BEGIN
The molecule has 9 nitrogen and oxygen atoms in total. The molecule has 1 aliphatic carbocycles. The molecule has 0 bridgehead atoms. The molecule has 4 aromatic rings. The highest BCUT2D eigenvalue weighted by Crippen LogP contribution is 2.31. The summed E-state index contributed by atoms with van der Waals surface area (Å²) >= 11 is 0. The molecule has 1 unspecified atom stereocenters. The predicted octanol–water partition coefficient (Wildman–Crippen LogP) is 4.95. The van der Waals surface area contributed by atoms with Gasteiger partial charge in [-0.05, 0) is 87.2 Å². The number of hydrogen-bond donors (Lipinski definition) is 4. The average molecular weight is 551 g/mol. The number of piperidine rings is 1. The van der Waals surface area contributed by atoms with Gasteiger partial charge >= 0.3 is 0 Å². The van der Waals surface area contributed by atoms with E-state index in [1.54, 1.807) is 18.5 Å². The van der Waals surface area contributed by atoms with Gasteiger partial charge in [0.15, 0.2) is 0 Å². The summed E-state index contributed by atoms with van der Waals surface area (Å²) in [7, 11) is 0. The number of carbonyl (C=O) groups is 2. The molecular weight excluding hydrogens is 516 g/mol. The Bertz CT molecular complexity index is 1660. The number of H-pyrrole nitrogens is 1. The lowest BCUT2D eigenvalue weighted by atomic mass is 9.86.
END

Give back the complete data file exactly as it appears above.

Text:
The molecule has 9 nitrogen and oxygen atoms in total. The molecule has 1 aliphatic carbocycles. The molecule has 0 bridgehead atoms. The molecule has 4 aromatic rings. The highest BCUT2D eigenvalue weighted by Crippen LogP contribution is 2.31. The summed E-state index contributed by atoms with van der Waals surface area (Å²) >= 11 is 0. The molecule has 1 unspecified atom stereocenters. The predicted octanol–water partition coefficient (Wildman–Crippen LogP) is 4.95. The van der Waals surface area contributed by atoms with Gasteiger partial charge in [-0.05, 0) is 87.2 Å². The number of hydrogen-bond donors (Lipinski definition) is 4. The average molecular weight is 551 g/mol. The number of piperidine rings is 1. The van der Waals surface area contributed by atoms with Gasteiger partial charge >= 0.3 is 0 Å². The van der Waals surface area contributed by atoms with E-state index in [1.54, 1.807) is 18.5 Å². The van der Waals surface area contributed by atoms with Gasteiger partial charge in [0.15, 0.2) is 0 Å². The summed E-state index contributed by atoms with van der Waals surface area (Å²) in [7, 11) is 0. The number of carbonyl (C=O) groups is 2. The molecular weight excluding hydrogens is 516 g/mol. The Bertz CT molecular complexity index is 1660. The number of H-pyrrole nitrogens is 1. The lowest BCUT2D eigenvalue weighted by atomic mass is 9.86.